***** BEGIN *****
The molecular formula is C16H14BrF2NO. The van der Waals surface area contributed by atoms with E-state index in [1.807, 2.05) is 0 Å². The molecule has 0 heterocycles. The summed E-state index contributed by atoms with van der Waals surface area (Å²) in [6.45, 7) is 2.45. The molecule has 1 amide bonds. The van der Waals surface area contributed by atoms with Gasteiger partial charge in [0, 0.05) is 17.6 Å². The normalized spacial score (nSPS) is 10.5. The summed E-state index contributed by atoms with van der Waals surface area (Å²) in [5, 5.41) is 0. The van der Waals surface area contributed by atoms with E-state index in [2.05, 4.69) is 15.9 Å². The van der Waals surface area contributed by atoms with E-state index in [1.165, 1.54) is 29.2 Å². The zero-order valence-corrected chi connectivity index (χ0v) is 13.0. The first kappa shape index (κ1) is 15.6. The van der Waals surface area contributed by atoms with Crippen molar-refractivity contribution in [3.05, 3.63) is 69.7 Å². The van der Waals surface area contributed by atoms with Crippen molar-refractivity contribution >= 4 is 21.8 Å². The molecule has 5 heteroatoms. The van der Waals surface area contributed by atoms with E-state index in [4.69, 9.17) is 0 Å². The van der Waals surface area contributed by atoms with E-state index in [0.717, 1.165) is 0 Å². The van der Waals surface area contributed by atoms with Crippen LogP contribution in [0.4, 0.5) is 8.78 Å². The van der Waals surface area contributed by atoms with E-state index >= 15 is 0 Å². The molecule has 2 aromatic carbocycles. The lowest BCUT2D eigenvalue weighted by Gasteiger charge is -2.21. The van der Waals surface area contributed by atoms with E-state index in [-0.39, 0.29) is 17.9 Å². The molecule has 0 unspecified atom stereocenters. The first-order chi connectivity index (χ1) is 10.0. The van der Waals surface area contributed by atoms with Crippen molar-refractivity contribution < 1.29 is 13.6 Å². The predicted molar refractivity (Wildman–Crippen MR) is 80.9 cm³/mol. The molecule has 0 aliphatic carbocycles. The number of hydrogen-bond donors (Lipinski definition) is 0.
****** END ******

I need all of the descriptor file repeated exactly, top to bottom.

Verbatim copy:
The molecular formula is C16H14BrF2NO. The van der Waals surface area contributed by atoms with E-state index in [1.807, 2.05) is 0 Å². The molecule has 0 heterocycles. The summed E-state index contributed by atoms with van der Waals surface area (Å²) in [6.45, 7) is 2.45. The molecule has 1 amide bonds. The van der Waals surface area contributed by atoms with Gasteiger partial charge in [0, 0.05) is 17.6 Å². The normalized spacial score (nSPS) is 10.5. The summed E-state index contributed by atoms with van der Waals surface area (Å²) in [5, 5.41) is 0. The van der Waals surface area contributed by atoms with E-state index in [2.05, 4.69) is 15.9 Å². The van der Waals surface area contributed by atoms with E-state index in [1.165, 1.54) is 29.2 Å². The zero-order valence-corrected chi connectivity index (χ0v) is 13.0. The first kappa shape index (κ1) is 15.6. The van der Waals surface area contributed by atoms with Crippen molar-refractivity contribution in [3.05, 3.63) is 69.7 Å². The van der Waals surface area contributed by atoms with Crippen molar-refractivity contribution >= 4 is 21.8 Å². The molecule has 5 heteroatoms. The van der Waals surface area contributed by atoms with E-state index in [4.69, 9.17) is 0 Å². The van der Waals surface area contributed by atoms with E-state index in [0.717, 1.165) is 0 Å². The van der Waals surface area contributed by atoms with Crippen LogP contribution in [0.4, 0.5) is 8.78 Å². The van der Waals surface area contributed by atoms with E-state index >= 15 is 0 Å². The molecule has 2 aromatic carbocycles. The lowest BCUT2D eigenvalue weighted by Gasteiger charge is -2.21. The van der Waals surface area contributed by atoms with E-state index in [-0.39, 0.29) is 17.9 Å². The molecule has 0 unspecified atom stereocenters. The first-order chi connectivity index (χ1) is 10.0. The van der Waals surface area contributed by atoms with Crippen molar-refractivity contribution < 1.29 is 13.6 Å². The predicted molar refractivity (Wildman–Crippen MR) is 80.9 cm³/mol. The molecule has 0 aliphatic carbocycles. The number of hydrogen-bond donors (Lipinski definition) is 0.